Daisy

                                                                                  1. Nacho Libre, lol, just kidding. Last Holiday was a good food movie with a great message. As I mentioned in a previous thread I really liked Pieces of April.

                                                                                    1. Pieces of April - a great story and a underlying food theme.

                                                                                      1. Combination Platter was a 1993 film set in a restaurant in NY Chinatown. Yes, there's a vague plot about one of the waiters romancing a customer to get a green card, but I liked it for its depiction of Chinatown restaurant life. The mild rivalry between the Cantonese and Mandarin speaking waiters, the benevolent tyrant of an owner who exploits her workers but also provides them with valuable advice in dealing with their problems.

                                                                                        Oh, and continuing the Chinese restaurant theme, there's Dragon Chow, a 1987 German film part of whose plot involves two waiters at a Chinese restaurant trying to save money and open their own restaurant.

                                                                                        Finally, Wayne Wang's first film, the 1982 Chan is Missing, which has two Chinese cabbies searching San Francisco's Chinatown for a man who may have absconded with their money, has, as I recall, several scenes in Chinese teahouses and restaurants.

                                                                                        1 Reply
                                                                                        1. re: Brian S

                                                                                          There was a 1987 film by (Ping Pong) Po Chih Leong set in London's Chinatown, with a lot of scenes filmed in a Chinese restaurant. There was one funny scene where the waiter (and restaurant owner's son) approaches a table full of slumming London socialites and writes down everything the, are going to order before he gets to their table.

                                                                                        2. From the makers of the movie Cars, there is a sequel called Ratatouille about a chef rat coming out this summer.

                                                                                          3 Replies
                                                                                          1. re: ChefGirl412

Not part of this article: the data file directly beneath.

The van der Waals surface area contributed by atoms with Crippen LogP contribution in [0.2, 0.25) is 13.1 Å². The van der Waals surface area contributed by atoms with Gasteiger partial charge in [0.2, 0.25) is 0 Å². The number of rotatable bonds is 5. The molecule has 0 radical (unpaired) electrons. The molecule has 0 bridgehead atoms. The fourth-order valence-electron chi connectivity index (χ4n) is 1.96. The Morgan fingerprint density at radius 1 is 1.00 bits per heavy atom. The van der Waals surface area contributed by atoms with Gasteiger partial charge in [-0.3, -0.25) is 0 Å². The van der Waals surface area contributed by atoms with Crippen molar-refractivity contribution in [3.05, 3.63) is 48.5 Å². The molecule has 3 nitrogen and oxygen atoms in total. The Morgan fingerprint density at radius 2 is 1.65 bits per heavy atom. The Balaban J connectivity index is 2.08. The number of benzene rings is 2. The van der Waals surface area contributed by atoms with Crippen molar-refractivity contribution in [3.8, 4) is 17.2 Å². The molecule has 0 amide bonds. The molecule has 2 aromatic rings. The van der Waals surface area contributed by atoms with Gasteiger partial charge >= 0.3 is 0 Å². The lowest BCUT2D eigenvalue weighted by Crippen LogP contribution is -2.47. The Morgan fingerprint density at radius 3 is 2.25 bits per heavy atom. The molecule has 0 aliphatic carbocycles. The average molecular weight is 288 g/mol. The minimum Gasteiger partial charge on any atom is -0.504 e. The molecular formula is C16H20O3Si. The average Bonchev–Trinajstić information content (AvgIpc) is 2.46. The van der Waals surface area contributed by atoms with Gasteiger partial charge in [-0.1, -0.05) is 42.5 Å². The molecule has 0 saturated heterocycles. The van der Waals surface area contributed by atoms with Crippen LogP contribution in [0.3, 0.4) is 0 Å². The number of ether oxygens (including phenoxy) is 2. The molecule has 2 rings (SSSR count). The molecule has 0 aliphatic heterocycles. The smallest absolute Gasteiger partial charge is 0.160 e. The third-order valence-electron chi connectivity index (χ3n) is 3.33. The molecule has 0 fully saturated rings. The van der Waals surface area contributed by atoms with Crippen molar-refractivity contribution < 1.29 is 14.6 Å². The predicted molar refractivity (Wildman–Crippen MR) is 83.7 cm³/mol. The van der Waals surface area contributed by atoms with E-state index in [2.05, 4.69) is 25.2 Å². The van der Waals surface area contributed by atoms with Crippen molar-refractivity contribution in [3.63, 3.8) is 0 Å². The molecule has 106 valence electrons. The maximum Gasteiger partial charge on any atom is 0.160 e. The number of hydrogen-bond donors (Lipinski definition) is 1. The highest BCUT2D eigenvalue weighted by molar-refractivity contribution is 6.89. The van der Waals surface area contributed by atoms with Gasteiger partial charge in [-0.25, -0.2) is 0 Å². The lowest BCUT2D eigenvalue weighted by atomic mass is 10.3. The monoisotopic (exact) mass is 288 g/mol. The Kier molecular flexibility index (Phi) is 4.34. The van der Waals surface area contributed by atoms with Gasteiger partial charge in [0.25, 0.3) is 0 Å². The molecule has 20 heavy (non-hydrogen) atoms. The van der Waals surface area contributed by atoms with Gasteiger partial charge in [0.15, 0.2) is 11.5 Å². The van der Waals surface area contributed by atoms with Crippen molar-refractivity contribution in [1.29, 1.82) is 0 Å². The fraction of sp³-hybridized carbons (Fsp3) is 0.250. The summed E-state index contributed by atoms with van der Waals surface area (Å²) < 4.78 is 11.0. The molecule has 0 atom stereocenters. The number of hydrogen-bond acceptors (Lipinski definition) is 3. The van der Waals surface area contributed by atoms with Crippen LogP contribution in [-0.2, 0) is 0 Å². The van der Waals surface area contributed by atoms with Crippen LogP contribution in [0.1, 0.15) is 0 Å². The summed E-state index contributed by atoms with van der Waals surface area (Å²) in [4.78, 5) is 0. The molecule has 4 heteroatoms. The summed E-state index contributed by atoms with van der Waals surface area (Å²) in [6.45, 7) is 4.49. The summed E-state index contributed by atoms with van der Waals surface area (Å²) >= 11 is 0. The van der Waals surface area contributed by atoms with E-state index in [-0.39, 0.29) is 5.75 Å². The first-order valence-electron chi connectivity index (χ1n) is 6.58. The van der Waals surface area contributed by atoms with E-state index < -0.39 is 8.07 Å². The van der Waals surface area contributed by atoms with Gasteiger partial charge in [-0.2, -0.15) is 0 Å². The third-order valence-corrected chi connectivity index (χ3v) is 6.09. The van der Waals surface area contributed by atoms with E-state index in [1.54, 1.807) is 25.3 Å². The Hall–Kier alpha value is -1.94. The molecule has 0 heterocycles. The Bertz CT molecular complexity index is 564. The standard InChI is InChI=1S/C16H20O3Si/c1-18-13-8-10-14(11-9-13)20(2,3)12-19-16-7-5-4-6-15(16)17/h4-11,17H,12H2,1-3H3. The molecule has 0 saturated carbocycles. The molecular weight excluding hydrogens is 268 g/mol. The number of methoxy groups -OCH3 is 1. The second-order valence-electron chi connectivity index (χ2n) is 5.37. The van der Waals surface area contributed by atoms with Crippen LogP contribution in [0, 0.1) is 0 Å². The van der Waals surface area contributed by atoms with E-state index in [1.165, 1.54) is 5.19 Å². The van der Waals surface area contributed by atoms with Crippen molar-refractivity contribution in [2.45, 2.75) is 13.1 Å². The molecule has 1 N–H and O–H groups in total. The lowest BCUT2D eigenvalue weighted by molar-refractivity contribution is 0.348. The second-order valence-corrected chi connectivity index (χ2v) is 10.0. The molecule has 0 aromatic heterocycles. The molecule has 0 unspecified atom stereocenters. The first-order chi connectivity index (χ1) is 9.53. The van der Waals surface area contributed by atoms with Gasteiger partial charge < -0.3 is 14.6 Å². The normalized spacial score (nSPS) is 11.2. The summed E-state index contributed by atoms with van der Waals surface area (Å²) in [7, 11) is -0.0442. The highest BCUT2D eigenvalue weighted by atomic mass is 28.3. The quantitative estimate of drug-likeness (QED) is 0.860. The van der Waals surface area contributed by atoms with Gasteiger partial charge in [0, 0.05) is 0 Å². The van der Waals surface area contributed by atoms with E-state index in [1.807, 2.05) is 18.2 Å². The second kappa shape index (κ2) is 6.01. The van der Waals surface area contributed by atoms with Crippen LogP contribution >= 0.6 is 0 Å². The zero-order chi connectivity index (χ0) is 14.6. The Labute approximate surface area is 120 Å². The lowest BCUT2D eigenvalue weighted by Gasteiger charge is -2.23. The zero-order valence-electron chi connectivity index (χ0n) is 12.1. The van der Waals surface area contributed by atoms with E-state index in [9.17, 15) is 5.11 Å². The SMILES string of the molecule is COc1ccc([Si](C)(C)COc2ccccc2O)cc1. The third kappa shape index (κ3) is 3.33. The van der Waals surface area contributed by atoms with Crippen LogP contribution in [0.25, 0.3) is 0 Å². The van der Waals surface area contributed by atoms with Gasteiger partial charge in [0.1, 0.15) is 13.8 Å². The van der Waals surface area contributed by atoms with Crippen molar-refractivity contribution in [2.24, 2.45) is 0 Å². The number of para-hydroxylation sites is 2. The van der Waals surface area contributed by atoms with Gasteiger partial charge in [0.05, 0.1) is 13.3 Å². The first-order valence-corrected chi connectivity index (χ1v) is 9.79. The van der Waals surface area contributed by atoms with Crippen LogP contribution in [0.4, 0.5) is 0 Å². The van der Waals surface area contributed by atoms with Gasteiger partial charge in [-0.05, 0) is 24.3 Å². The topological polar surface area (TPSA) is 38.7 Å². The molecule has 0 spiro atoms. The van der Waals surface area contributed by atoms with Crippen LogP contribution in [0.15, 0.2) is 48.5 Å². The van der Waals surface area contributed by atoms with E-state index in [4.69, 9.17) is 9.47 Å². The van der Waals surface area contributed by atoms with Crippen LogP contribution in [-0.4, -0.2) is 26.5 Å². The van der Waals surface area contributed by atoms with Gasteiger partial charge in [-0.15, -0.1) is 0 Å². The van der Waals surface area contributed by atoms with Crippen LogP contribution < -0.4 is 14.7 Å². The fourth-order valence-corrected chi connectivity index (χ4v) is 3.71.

Pixar films are quite good. One problem about food though. I heard one of the chief Pixar guys lecture in NYC, and he said that the reason they made Toy Story was that their animation techmique, while incredibly sophisticated, made things look like plastic, so they decided to make a movie about plastic toys. So unless they have corrected this (and they might well have, Toy Story was their first) the food will look plastic!

                                                                                            1. re: Brian S

                                                                                              Toy Story was in 1995............their process is WAY more sophisticated now.....

                                                                                              (PS I know the Art Director and code writer for both films)

                                                                                            2. re: ChefGirl412

                                                                                              Chow.com just had a feature on it. It's coming out in June.

                                                                                              http://www.chow.com/grinder/2727

                                                                                            3. What about "The Freshman" (Matthew Broderick & Marlon Brando) - not exactly a food themed movie but nearly halfway thru this funny movie they introduce an absurd thread of picking up a komodo dragon that is to end up on a million dollar a plate dinner party for people that enjoy eating forbidden fruit - this thread runs to the end where the komodo dragon is brought out live to the group - but is actually a ruse to get Matthew Broderick's character free (supposedly) from Marlon Brando's character.

                                                                                              1. It's not obvious, but 'Munich' seems to be revolving all around food. Eric Bana's character Avner is supposedly a great cook and the whole movie seems like a long series of assasination-feast-assasination-feast sequences and food looks delicious! And what about when he goes to visit Louis's family and mysterious 'Papa'? When Avner leaves their compound Papa gives him a simple brown paper wrapped package as a good-bye gift, in it Papa says "A few andouillettes and some boudin. noir, black blood sausage, and a. Loire cheese, Selles sur Cher, they. cover it in ash to preserve it." That phrase alone is worth more than all the food scenes in the whole movie!

                                                                                                1 Reply
                                                                                                1. re: welle

                                                                                                  Thanks...will rent this movie per your recommendation.